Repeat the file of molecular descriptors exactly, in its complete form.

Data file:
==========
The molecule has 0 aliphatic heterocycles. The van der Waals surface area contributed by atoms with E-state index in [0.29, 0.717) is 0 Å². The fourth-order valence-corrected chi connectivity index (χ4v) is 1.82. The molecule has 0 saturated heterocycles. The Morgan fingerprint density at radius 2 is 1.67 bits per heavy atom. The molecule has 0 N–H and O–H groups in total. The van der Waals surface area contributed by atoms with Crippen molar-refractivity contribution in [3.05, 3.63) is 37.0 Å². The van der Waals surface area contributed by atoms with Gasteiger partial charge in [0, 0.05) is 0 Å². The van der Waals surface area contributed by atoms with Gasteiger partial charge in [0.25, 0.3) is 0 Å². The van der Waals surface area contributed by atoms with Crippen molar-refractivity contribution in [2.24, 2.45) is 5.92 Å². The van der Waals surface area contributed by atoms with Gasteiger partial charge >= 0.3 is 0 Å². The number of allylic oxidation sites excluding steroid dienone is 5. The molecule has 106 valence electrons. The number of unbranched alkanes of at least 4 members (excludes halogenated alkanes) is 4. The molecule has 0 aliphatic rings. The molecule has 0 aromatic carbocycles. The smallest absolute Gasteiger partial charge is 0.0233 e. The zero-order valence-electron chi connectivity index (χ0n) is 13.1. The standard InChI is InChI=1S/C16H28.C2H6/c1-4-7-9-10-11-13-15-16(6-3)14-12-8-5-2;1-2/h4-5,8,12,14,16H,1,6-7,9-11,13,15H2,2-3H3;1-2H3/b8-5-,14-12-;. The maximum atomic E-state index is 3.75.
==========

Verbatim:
The molecule has 0 aliphatic heterocycles. The van der Waals surface area contributed by atoms with E-state index in [0.29, 0.717) is 0 Å². The fourth-order valence-corrected chi connectivity index (χ4v) is 1.82. The molecule has 0 saturated heterocycles. The Morgan fingerprint density at radius 2 is 1.67 bits per heavy atom. The molecule has 0 N–H and O–H groups in total. The van der Waals surface area contributed by atoms with Crippen molar-refractivity contribution in [3.05, 3.63) is 37.0 Å². The van der Waals surface area contributed by atoms with Gasteiger partial charge in [0, 0.05) is 0 Å². The van der Waals surface area contributed by atoms with Gasteiger partial charge in [0.25, 0.3) is 0 Å². The van der Waals surface area contributed by atoms with Crippen molar-refractivity contribution in [2.24, 2.45) is 5.92 Å². The van der Waals surface area contributed by atoms with Gasteiger partial charge >= 0.3 is 0 Å². The number of allylic oxidation sites excluding steroid dienone is 5. The molecule has 106 valence electrons. The number of unbranched alkanes of at least 4 members (excludes halogenated alkanes) is 4. The molecule has 0 aliphatic rings. The molecule has 0 aromatic carbocycles. The smallest absolute Gasteiger partial charge is 0.0233 e. The zero-order valence-electron chi connectivity index (χ0n) is 13.1. The standard InChI is InChI=1S/C16H28.C2H6/c1-4-7-9-10-11-13-15-16(6-3)14-12-8-5-2;1-2/h4-5,8,12,14,16H,1,6-7,9-11,13,15H2,2-3H3;1-2H3/b8-5-,14-12-;. The maximum atomic E-state index is 3.75.